Hats off to Klassen
I have always had a penchant for fancy hats.
I don’t know what it is about wearing a hat, but it fills me with joy. If I feel low, putting on some fancy headgear can boost my spirits and renew my confidence. They put a spring in my step. I’ve noticed this over the years so that now it can be a deliberate act on my part. Several years ago, when Jane was seriously ill in hospital with Non-Hodgkin’s lymphoma, I wore a hat every day. I remember talking about it at the time with my therapist, and we decided it was absolutely a Good Thing to do.
My love of fancy hats goes way back. Tiny Tim wore a turquoise tasselled fez to clown about in (lovingly made by his nan), trying his hand at some magic tricks. From some years later, there’s a photo of a pre-teen me, birdwatching in a flat cap on the clifftops of Berwick, Northumberland.
For about a decade, it was a Yankee’s baseball cap. (I pretty much wore it out.) In the 80’s I also sported a black beret (thanks, Ferris Bueller!) and a baker boy hat.
I have fancy Panama hats, cowboy hats, and three bowler hats. A trapper’s hat. A packable fedora that can be folded in half.
My prized charity shop find - a vintage Homburg by ‘Hatter and Cap Maker’ A.J. White Ltd.
And the piece de resistance - my Thomas Farthing high crowned Fedora.
Hats are terribly useful when it comes to characterisation, and I make frequent use of them in my work. Top a character with a hat, and it becomes instantly recognisable.
Papa Bear wears my battered suede cowboy hat in Jesus Loves Me;
Daddy Rhino wears an assortment of fancy hats in the Archie/Otto series;
Mole in my forthcoming book, A Little Bit Worried, sports a dapper, blue bowler.
Cornelius J. Parker also wears a dinky bowler hat as part of his Cheese Inspector disguise (The Great Cheese Robbery);
Mr Gander from Buttercup Farm (Boris Gets Spots) has a suitably battered straw hat;
There have been Santa hats galore;
And of course, the magic top hat that the Lumpy-Bumpy Thing discovers in WARNING! This Book May Contain Rabbits (I would love to own that vintage topper!).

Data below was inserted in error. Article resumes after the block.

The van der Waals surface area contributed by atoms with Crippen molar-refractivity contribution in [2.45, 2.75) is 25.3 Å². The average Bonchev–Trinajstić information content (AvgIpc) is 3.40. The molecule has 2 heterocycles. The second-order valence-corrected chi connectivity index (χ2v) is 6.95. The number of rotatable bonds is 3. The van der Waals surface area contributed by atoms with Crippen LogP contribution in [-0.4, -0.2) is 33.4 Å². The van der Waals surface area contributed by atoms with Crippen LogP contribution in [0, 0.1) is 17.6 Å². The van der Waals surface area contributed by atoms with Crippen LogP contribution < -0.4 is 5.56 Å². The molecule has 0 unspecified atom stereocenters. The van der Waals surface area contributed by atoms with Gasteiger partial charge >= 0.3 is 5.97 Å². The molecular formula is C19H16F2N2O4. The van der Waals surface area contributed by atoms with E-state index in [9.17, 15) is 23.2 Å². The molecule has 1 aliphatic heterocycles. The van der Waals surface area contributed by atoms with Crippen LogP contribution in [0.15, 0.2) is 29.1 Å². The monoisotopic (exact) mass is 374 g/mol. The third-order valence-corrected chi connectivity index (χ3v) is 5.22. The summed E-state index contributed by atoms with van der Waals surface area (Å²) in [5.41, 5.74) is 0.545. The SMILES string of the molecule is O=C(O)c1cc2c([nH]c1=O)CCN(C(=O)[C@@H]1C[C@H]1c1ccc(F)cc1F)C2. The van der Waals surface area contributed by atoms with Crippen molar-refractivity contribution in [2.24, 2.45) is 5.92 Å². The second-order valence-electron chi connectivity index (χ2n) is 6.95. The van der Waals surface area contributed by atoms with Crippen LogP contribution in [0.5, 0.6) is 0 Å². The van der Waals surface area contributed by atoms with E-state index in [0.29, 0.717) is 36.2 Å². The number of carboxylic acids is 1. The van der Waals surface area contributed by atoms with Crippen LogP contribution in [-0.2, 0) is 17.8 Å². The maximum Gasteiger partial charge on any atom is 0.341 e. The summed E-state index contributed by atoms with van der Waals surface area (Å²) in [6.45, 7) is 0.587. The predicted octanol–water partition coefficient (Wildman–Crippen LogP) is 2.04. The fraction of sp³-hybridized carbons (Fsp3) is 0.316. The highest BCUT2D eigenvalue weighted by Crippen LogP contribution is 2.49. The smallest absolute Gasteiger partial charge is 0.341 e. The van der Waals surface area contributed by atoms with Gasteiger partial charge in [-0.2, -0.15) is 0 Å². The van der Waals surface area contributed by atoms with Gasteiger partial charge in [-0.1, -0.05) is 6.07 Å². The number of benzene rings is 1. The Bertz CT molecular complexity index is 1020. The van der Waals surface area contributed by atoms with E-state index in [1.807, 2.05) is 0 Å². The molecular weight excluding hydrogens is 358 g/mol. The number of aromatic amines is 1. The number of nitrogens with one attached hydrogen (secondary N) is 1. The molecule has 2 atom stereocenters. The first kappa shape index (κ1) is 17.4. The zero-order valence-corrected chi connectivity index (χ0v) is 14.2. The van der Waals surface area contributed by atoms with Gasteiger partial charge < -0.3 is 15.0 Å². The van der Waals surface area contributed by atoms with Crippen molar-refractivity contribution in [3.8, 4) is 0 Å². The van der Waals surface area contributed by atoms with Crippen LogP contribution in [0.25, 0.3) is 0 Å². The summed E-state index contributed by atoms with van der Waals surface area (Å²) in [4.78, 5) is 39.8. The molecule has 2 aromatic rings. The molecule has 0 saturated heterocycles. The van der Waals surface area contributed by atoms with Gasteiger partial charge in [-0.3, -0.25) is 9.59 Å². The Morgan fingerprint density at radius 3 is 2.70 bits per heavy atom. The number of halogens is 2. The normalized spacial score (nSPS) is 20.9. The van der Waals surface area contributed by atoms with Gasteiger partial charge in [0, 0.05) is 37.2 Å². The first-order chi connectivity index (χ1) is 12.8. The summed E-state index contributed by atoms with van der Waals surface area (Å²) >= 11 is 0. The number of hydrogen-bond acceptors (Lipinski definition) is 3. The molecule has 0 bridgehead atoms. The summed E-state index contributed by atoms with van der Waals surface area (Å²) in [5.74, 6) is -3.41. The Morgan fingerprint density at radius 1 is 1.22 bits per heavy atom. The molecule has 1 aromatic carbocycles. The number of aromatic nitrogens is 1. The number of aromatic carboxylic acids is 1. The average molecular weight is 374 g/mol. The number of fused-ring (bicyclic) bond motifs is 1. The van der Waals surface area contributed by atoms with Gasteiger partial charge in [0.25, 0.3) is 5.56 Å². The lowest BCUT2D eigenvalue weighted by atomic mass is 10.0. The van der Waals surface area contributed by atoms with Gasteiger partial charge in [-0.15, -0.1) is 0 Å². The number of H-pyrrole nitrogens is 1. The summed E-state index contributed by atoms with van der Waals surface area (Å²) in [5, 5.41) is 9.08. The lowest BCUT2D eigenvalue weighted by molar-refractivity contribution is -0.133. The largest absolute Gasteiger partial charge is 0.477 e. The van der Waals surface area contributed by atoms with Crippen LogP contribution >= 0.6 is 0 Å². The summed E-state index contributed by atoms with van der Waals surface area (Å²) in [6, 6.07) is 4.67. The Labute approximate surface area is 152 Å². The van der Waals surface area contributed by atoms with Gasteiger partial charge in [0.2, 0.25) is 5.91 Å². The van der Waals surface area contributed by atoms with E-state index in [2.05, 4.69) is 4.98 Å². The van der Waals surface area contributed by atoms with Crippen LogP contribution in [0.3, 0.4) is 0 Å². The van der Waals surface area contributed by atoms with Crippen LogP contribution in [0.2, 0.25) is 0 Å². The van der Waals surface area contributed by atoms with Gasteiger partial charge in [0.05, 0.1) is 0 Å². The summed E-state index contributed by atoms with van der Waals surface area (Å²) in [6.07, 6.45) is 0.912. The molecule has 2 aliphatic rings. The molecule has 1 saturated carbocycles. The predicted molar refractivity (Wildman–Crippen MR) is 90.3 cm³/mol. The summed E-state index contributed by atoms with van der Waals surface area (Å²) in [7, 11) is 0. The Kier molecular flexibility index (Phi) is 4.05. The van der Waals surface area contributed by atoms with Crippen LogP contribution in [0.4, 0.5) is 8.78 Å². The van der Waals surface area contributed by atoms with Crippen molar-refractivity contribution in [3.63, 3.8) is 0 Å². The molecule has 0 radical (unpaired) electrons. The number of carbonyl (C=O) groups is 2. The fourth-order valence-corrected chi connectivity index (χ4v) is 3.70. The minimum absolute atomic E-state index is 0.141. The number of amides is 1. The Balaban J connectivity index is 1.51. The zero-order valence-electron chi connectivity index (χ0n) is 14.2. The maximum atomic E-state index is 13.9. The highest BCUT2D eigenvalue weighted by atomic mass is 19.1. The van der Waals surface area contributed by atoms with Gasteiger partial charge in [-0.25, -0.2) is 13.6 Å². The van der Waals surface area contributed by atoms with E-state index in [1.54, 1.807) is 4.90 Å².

Some children’s characters have reached iconic status, due in part to their fancy hats.
Examples include: the Cat in the Hat, Paddington, Wally aka Waldo (there he is!), Babar the Elephant, Raymond Briggs’ Snowman; Mr Willy Wonka and the Mad Hatter.
Other contemporary illustrators have used hats to their advantage. Benji Davies’ character Noi (with his distinctive, knitted balaclava) and Oliver Jeffer’s bobble-hatted boy come to mind. Also, a childhood favourite of mine - Mr Bear, illustrated by Kozo Kakimoto (maybe the first to spark my hat addiction!).
Perhaps none have maximised hats more so than writer-illustrator Jon Klassen.
With a trilogy of hat-themed picture books that began in 2011 with I Want My Hat Back, Klassen has established what is already an enviable career as a writer-illustrator. His distinctive, deadpan characters inhabit stylised, minimalist environments reminiscent of stage sets.
This Is Not My Hat followed in 2012 (notably the first book to receive both the Caldecott and the Kate Greenaway Medal). I was reminded about it after writing last week's article about Owl Babies. Because like illustrator Patrick Benson, Jon Klassen also uses a lot of solid black in his book.
A cautionary tale, This Is Not My Hat opens with the main character and our narrator - a small fish wearing a bowler hat:
This hat is not mine.
I just stole it.
A small fish of dubious integrity in a bowler hat. I’m already intrigued!
The thief continues his monologue, explaining that he stole it from a big fish. (‘He was asleep when I did it.’)